Palacio Cantón – It was built from 1904 to 1911. Is one of the most beautiful buildings in the city, presently houses the Museum of Anthropology and History, with an exhibition of important pieces of the Mayan culture. Open Tuesday to Saturday from 9:00 to 20:00 hrs and Sunday from 8:00 to 14:00 hrs.
A monument to Justo Sierra and Felipe Carrillo Puerto – The first statue in Paseo Montejo was placed in honor of Dr. Justo Sierra O’Reilly in 1906. Two decades later, in 1926, another monument was placed honoring Felipe Carrillo Puerto, founder of the Socialist Workers’ Party of Yucatán and governor of the state in 1922.
Monumento a la Patria (Monument to the Fatherland) – It is the only monument carved directly in the stone in the whole world. The 14-meter high (45.93 ft.) statue faces due south along the Paseo. The Colombian artist Rómulo Rozo created it. Numerous symbols representing the pre-Hispanic past are carved on this colossus. The columns represent the different states of Mexico.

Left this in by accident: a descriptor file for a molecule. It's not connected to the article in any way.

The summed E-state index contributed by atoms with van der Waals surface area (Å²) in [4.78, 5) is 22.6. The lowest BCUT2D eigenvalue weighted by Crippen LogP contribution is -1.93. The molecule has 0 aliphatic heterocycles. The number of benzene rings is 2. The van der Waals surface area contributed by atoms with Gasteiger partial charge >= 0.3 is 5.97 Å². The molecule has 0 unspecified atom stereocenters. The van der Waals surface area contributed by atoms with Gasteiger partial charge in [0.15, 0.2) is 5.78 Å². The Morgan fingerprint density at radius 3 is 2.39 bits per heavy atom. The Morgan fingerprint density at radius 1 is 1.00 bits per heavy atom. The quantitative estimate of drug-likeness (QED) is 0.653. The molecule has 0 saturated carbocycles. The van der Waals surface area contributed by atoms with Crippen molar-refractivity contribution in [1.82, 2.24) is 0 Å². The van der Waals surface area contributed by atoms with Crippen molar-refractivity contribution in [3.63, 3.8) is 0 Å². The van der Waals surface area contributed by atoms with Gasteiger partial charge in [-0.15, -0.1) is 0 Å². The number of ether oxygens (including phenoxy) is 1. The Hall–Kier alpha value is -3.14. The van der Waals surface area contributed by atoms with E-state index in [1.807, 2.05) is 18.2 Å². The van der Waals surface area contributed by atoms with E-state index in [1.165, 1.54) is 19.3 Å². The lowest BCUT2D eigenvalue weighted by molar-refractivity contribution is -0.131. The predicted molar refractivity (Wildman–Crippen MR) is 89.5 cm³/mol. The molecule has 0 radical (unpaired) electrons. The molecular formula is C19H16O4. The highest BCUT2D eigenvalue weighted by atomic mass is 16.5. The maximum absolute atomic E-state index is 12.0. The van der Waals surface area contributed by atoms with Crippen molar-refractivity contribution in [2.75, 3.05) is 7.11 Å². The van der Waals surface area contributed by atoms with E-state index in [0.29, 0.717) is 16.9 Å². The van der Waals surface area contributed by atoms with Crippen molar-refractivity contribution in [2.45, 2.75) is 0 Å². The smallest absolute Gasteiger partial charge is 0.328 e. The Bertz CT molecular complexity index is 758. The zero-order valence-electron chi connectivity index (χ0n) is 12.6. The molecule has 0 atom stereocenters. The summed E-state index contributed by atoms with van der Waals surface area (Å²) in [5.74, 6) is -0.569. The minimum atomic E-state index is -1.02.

Palacio de Gobierno (State Government Building) – It is a nice example of the early 20th century with an eclectic style blending some elements of classical architecture. Inside, the outstanding feature is a large courtyard. This neo-classical building houses 27 large murals by Yucatecan artist Fernando Castro Pacheco with scenes from Maya and Mexican history. Open daily from 8:00 to 21:00 hrs.
Cathedral – It is the oldest cathedral on the American continent. It was built 19 years after the founding of Mérida, in 1561. Designed in the somber Renaissance style by an architect who had worked on the Escorial in Madrid, its facade is stark and unadorned. The towers have a Moorish style. Inside, the black Cristo de las Ampollas (Christ of the Blisters) is 23 feet tall, the tallest Christ in Mexico inside a church. The Cathedral displays baroque altarpieces.